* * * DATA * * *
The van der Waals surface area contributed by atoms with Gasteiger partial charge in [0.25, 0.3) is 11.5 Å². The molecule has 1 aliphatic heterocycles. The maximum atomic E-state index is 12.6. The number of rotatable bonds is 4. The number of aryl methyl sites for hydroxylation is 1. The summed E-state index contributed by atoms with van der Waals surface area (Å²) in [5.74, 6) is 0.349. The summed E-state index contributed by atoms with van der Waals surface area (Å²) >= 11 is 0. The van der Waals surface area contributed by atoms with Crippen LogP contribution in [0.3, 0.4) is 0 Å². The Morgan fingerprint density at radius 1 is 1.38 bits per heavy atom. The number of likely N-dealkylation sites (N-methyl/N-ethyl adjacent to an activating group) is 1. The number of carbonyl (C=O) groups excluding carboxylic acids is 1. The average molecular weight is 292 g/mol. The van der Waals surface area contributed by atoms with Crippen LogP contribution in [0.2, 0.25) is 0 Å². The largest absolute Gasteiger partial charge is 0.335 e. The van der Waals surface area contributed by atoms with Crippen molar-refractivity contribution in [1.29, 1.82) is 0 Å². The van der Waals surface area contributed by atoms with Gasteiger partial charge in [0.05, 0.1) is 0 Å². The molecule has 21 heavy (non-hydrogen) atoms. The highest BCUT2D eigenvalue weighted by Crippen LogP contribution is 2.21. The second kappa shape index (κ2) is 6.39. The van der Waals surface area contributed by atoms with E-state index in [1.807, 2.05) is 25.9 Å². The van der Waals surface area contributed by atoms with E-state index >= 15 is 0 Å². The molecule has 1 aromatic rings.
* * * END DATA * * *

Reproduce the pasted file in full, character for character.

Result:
The van der Waals surface area contributed by atoms with Gasteiger partial charge in [0.25, 0.3) is 11.5 Å². The molecule has 1 aliphatic heterocycles. The maximum atomic E-state index is 12.6. The number of rotatable bonds is 4. The number of aryl methyl sites for hydroxylation is 1. The summed E-state index contributed by atoms with van der Waals surface area (Å²) in [5.74, 6) is 0.349. The summed E-state index contributed by atoms with van der Waals surface area (Å²) >= 11 is 0. The van der Waals surface area contributed by atoms with Crippen LogP contribution in [0.3, 0.4) is 0 Å². The Morgan fingerprint density at radius 1 is 1.38 bits per heavy atom. The number of likely N-dealkylation sites (N-methyl/N-ethyl adjacent to an activating group) is 1. The number of carbonyl (C=O) groups excluding carboxylic acids is 1. The average molecular weight is 292 g/mol. The van der Waals surface area contributed by atoms with Crippen LogP contribution in [0.2, 0.25) is 0 Å². The largest absolute Gasteiger partial charge is 0.335 e. The van der Waals surface area contributed by atoms with Crippen molar-refractivity contribution in [1.29, 1.82) is 0 Å². The van der Waals surface area contributed by atoms with Gasteiger partial charge in [0.05, 0.1) is 0 Å². The molecule has 21 heavy (non-hydrogen) atoms. The highest BCUT2D eigenvalue weighted by Crippen LogP contribution is 2.21. The second kappa shape index (κ2) is 6.39. The van der Waals surface area contributed by atoms with E-state index in [1.807, 2.05) is 25.9 Å². The van der Waals surface area contributed by atoms with E-state index >= 15 is 0 Å². The molecule has 1 aromatic rings.